Sometime last summer I (hopefully – delusionally) announced that from autumn onwards we would launch a redesigned blog with more frequent posts and contributions from my friends. What happened instead was that posts became less frequent, there was no redesign. It’s not a cancellation though, it is simply a postponement. When I started this blog some years ago I had no idea what I wanted to do with it, it happened naturally and this winter, equally naturally, posts have been few and far between. It’s natural because we’ve been so busy, with the workshops but mainly with my new baby, my second cookbook. It took all my best efforts to finish it in time, and when I say in time I mean so late that it would have been too late if my wonderful editor, Rica, hadn’t moved the finish line for me so that I could make it.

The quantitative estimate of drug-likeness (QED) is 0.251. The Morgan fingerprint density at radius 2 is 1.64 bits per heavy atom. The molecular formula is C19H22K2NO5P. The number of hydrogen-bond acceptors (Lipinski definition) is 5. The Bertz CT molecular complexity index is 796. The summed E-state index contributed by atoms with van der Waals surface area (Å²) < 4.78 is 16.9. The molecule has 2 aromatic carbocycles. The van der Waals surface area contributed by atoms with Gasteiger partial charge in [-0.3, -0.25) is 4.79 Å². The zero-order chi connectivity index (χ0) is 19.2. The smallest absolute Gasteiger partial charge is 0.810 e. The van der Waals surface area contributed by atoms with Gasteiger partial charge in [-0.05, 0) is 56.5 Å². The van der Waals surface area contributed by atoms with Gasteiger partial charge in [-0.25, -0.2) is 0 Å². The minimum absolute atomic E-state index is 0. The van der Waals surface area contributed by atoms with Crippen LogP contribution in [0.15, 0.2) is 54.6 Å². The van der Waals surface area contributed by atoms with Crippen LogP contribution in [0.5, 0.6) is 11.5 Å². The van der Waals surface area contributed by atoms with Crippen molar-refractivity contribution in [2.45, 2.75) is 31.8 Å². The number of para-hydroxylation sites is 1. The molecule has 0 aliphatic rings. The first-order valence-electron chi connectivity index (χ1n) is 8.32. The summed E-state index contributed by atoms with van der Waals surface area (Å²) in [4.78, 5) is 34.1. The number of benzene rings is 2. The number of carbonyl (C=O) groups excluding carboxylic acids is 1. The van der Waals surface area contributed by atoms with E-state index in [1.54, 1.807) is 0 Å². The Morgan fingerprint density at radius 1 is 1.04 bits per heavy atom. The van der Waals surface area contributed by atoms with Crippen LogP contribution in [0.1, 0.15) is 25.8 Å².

I believe that, with very few exceptions, things need to change and grow to blossom. This blog has not changed since the beginning but the question facing me this January is how do we keep what’s good, build on it, make posts more frequent, keep the purity and simplicity, yet make it more accessible and easy to find older recipes. I want to keep this blog exactly how it is. I also want to change it and make it better. I’ve decided to do both. I’m terrible with deadlines but let’s try aim for late February and if not I hope you will be as understanding as my editor and allow me to move the finish line.